refuse itself". In fact, if our own attitude is wanting, "the whole
of evolution will come to a halt". On what basis, then, should we
assume that such evolution is anything more than a contingent or
surface phenomenon?

4. He clearly does not know what to do with suffering. As though as
an afterthought, he relegates this to an Appendix. He writes:
"Necessarium est ut scandala eveniant. . . . Suffering and failure,
tears and blood: so many by-products . . . begotten by the noosphere
on its way." At best, he states cryptically that suffering may "add
precision and depth" to theology.

*<>* More *<>*

"...The most extreme form of Gaia hypothesis is that the entire Earth
is a single unified organism....

...Another strong hypothesis is the one called "Omega Gaia". Teilhard
de Chardin claimed that the Earth is evolving through stages of
cosmogenesis, affecting the geosphere, biogenesis of the biosphere,
and noogenesis of the noosphere, culminating in the Omega Point. ...

In Lovelock's latest book,
<>The Revenge
of Gaia, he argues that because of global warming the world
population should brace itself for the inevitable: most of the planet
will become ___uninhabitable___ by the end of this century (Anon.,
2006). ... [cough, cough, cough]

~ Janice

At 03:02 PM 12/27/2006, Janice Matchett wrote:
>At 08:24 AM 12/27/2006, Gregory Arago wrote:
>>Could someone at this ASA list please provide a definition or link
>>to a definition of 'cosmological evolution'? My curiosity connects
>>with a comment I made earlier this year: "Frivolously applying
>>'evolution,' for example, to societies, runs the danger of
>>reductionism, just as raising biological ideas to cosmological
>>explanations suffers from idealistically inappropriate
>>transferability." It would seem that the way a theist speaks about
>>'cosmological evolution' would be dramatically different from the
>>way a non-theist speaks about it. Or is this not so? Would it be
>>inaccurate to say that theistic theories of cosmological evolution
>>are likewise "shrouding in scientific words" their own particular
>>interpretations of God's creation? ~ Arago
>@ It wouldn't be inaccurate to say that in many cases, I'm
>sure. You may have had more luck if you had used search words like
>Cosmogenesis or Gaia philosophy or Gaia "science" :)
>For instance:
>Cosmogenesis - Pierre Teilhard de Chardin a Jesuit
>priest-theologian and a distinguished geologist-paleontologist
>"..The main thrust of Teilhard's gnosis was a foundational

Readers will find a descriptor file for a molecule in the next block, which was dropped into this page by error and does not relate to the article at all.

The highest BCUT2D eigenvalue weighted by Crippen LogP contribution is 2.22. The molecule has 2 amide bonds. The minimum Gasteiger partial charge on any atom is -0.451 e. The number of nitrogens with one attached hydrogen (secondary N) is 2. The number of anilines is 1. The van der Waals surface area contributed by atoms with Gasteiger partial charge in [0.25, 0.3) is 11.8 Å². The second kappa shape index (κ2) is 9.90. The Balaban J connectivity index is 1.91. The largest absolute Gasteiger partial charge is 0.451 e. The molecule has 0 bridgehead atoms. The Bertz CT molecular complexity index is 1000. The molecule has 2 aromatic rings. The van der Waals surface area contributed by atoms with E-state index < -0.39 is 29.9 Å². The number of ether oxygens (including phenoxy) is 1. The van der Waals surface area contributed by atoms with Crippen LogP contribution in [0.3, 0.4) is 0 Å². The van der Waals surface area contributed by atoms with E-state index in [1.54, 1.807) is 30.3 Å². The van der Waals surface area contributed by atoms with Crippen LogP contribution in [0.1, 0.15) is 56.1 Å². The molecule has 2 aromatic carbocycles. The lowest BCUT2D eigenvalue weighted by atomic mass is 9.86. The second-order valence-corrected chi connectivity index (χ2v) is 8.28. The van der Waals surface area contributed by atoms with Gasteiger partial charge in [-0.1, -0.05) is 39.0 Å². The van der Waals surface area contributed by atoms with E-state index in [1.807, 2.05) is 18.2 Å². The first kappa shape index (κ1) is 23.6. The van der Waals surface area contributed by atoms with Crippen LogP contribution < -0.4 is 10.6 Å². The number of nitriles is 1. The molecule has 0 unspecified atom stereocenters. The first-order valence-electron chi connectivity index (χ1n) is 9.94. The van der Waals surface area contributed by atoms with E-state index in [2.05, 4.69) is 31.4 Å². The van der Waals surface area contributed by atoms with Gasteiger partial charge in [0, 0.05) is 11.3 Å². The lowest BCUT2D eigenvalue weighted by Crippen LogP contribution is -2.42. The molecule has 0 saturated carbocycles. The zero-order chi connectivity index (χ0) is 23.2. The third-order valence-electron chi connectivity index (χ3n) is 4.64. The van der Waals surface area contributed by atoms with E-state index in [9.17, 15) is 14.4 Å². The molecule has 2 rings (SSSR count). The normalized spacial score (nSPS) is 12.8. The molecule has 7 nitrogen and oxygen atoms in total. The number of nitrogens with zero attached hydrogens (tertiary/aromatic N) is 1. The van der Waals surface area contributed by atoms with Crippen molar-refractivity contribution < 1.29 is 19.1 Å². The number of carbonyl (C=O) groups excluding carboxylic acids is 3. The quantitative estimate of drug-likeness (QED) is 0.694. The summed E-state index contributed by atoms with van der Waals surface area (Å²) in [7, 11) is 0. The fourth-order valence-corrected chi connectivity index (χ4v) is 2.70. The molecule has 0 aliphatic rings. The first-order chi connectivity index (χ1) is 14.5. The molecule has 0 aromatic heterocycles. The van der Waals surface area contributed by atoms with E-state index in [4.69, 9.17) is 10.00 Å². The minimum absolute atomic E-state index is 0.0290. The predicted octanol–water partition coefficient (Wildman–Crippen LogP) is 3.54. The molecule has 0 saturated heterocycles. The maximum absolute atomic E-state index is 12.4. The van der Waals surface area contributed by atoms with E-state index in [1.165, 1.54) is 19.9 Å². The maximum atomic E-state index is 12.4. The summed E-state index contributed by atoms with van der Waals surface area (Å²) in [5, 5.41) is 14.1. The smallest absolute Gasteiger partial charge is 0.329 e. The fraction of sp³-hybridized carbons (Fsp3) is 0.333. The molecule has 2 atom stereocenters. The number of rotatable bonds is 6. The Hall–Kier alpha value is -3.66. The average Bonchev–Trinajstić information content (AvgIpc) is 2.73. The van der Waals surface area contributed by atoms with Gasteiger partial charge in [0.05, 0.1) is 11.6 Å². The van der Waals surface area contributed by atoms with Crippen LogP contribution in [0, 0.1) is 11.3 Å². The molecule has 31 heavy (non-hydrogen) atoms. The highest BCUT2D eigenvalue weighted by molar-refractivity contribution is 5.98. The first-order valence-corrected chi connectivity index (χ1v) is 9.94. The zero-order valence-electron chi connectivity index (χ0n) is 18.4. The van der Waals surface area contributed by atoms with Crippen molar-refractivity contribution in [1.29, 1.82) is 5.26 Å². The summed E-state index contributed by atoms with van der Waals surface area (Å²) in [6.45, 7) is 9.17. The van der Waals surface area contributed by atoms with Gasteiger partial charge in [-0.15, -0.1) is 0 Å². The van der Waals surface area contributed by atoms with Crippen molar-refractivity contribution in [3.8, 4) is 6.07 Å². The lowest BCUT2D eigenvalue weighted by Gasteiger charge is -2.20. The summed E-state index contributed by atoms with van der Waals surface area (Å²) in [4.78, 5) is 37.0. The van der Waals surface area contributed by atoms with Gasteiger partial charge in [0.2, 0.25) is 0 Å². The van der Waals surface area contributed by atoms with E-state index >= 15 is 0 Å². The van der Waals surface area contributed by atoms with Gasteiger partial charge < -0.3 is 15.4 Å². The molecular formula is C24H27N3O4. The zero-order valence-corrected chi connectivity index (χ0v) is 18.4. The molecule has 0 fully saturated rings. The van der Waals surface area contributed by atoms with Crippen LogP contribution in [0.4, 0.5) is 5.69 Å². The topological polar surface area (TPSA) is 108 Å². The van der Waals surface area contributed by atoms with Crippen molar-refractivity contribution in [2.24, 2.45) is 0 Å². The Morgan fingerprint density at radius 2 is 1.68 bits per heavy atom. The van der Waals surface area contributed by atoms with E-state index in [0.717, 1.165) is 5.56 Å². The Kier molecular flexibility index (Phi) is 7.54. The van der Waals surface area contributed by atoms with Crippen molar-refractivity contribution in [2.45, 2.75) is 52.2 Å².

>understanding of the Universe, which was expressed in his theory of
>Cosmogenesis. According to Teilhard, the universe is no longer to be
>considered a static order, but rather a universe __in process__. And
>it is a continuing, upslope trajectory of evolution that Teilhard
>declares a cosmogenesis. The process of Teilhard's holistic cosmos
>is broken into the following categories: the Without and Within of
>things; the evolution of matter, life, consciousness; and the Omega Point. ..
>"..As Teilhard said, "the universe is no longer an Order but a
>Process. The Cosmos has become a Cosmogenesis." For Teilhard the
>long dreamed-of-higher life, that which has been considered as holy,
>had hitherto been sought Above now directs itself toward the
>Ahead. ... The Ahead is present in the cyclical process of the universe. ...
>Teilhard especially considers that the deeply engrained notion of
>*original sin* "translates, personifies...the perennial and
>universal law of imperfection which operates in mankind in virtue of
>its being in the process of becoming." ...the creature... along
>with the in process. ...Teilhard notes that "Evil, in
>all its forms...injustice, inequality, suffering, death...ceases
>theoretically to be outrageous from the moment when *Evolution
>becoming a Genesis*... displays itself as the...price of an *immense
>triumph.*" ...For Teilhard, the tragic, real evil in this life
>occurs when humanity fails to acquire a sense of the true value of
>the universe. ...
>..Using Teilhardian language: the "process cannot achieve stability
>until, over the entire globe, the human quantum has not merely
>closed the circle upon itself... but has become organically
>totalized." Only through collectivization (collective cooperation)
>can humanity achieve this total, planetary development of the
>noosphere. It cannot be built by people who think only of
>themselves; yet every person "on earth shares, in (*hirself*), in
>the universal heightening of consciousness." And finally, using
>anthropomorphic terms, Teilhard believes that the noosphere is not
>only the "stuff of the Universe...not only of *men,* but of the
>*Man* who is to be born tomorrow." And through the efforts of
>humanity building the noosphere, the earth "finds its soul." .."
>~ Janice ... who would bet the farm that those who buy into this
>Cosmogenesis theory are the same sorts of "Greenie" mentalities who
>embrace Biocentrism (the belief that all life, or even the whole
>universe living or otherwise taken as a whole, is equally valuable
>and humanity is not the center of existence. Hence, humanity is no
>more valuable than say, mice. )

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Received on Wed Dec 27 18:35:36 2006